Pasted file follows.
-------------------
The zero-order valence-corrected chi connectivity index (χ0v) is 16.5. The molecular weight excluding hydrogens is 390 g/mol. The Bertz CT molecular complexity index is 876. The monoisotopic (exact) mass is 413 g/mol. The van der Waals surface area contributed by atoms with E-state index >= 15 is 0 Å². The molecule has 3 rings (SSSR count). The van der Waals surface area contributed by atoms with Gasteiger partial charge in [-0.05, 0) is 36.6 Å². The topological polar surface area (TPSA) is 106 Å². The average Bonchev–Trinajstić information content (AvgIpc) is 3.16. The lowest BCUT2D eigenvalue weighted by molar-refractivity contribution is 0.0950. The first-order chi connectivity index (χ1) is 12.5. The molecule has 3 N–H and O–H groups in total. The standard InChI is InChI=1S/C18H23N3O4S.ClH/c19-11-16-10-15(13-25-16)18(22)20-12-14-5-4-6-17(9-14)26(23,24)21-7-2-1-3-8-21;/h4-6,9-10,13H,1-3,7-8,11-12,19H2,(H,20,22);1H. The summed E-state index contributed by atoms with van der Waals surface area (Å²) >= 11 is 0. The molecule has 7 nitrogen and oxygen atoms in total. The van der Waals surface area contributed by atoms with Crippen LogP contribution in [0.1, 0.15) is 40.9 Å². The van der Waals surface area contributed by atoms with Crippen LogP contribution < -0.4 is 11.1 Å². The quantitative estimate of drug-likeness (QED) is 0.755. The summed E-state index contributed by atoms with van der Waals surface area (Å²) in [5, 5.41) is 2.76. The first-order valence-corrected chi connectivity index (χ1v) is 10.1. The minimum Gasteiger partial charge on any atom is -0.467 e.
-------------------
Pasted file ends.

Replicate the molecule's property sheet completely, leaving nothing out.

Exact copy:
The zero-order valence-corrected chi connectivity index (χ0v) is 16.5. The molecular weight excluding hydrogens is 390 g/mol. The Bertz CT molecular complexity index is 876. The monoisotopic (exact) mass is 413 g/mol. The van der Waals surface area contributed by atoms with E-state index >= 15 is 0 Å². The molecule has 3 rings (SSSR count). The van der Waals surface area contributed by atoms with Gasteiger partial charge in [-0.05, 0) is 36.6 Å². The topological polar surface area (TPSA) is 106 Å². The average Bonchev–Trinajstić information content (AvgIpc) is 3.16. The lowest BCUT2D eigenvalue weighted by molar-refractivity contribution is 0.0950. The first-order chi connectivity index (χ1) is 12.5. The molecule has 3 N–H and O–H groups in total. The standard InChI is InChI=1S/C18H23N3O4S.ClH/c19-11-16-10-15(13-25-16)18(22)20-12-14-5-4-6-17(9-14)26(23,24)21-7-2-1-3-8-21;/h4-6,9-10,13H,1-3,7-8,11-12,19H2,(H,20,22);1H. The summed E-state index contributed by atoms with van der Waals surface area (Å²) >= 11 is 0. The molecule has 7 nitrogen and oxygen atoms in total. The van der Waals surface area contributed by atoms with Crippen LogP contribution in [0.1, 0.15) is 40.9 Å². The van der Waals surface area contributed by atoms with Crippen LogP contribution < -0.4 is 11.1 Å². The quantitative estimate of drug-likeness (QED) is 0.755. The summed E-state index contributed by atoms with van der Waals surface area (Å²) in [5, 5.41) is 2.76. The first-order valence-corrected chi connectivity index (χ1v) is 10.1. The minimum Gasteiger partial charge on any atom is -0.467 e.